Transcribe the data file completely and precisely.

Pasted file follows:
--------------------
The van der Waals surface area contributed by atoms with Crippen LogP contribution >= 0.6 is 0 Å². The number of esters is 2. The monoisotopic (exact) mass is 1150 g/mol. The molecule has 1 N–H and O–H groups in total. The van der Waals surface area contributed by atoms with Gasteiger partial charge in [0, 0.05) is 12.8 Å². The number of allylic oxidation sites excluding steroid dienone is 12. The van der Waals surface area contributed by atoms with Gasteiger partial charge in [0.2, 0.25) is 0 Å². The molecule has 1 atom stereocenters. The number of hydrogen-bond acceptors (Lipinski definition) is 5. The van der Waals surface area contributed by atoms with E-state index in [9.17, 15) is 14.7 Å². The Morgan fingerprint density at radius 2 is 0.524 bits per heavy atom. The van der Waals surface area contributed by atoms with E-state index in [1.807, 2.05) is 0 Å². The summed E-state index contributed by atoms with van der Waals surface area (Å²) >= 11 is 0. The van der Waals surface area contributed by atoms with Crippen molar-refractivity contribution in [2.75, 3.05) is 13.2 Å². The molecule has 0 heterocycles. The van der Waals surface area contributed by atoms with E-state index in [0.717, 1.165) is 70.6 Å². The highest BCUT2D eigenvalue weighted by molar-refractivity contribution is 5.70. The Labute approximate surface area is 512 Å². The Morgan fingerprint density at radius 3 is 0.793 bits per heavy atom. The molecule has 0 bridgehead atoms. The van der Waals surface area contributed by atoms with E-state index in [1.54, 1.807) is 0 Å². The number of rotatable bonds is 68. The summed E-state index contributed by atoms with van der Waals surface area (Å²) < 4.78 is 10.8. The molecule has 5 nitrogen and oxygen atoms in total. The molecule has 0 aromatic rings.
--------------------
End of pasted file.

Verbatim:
The van der Waals surface area contributed by atoms with Crippen LogP contribution >= 0.6 is 0 Å². The number of esters is 2. The monoisotopic (exact) mass is 1150 g/mol. The molecule has 1 N–H and O–H groups in total. The van der Waals surface area contributed by atoms with Gasteiger partial charge in [0, 0.05) is 12.8 Å². The number of allylic oxidation sites excluding steroid dienone is 12. The van der Waals surface area contributed by atoms with Gasteiger partial charge in [0.2, 0.25) is 0 Å². The molecule has 1 atom stereocenters. The number of hydrogen-bond acceptors (Lipinski definition) is 5. The van der Waals surface area contributed by atoms with E-state index in [9.17, 15) is 14.7 Å². The Morgan fingerprint density at radius 2 is 0.524 bits per heavy atom. The van der Waals surface area contributed by atoms with E-state index in [1.807, 2.05) is 0 Å². The summed E-state index contributed by atoms with van der Waals surface area (Å²) >= 11 is 0. The van der Waals surface area contributed by atoms with Crippen molar-refractivity contribution in [2.75, 3.05) is 13.2 Å². The molecule has 0 heterocycles. The van der Waals surface area contributed by atoms with E-state index in [0.717, 1.165) is 70.6 Å². The highest BCUT2D eigenvalue weighted by molar-refractivity contribution is 5.70. The Labute approximate surface area is 512 Å². The Morgan fingerprint density at radius 3 is 0.793 bits per heavy atom. The molecule has 0 bridgehead atoms. The van der Waals surface area contributed by atoms with E-state index in [1.54, 1.807) is 0 Å². The number of rotatable bonds is 68. The summed E-state index contributed by atoms with van der Waals surface area (Å²) < 4.78 is 10.8. The molecule has 5 nitrogen and oxygen atoms in total. The molecule has 0 aromatic rings.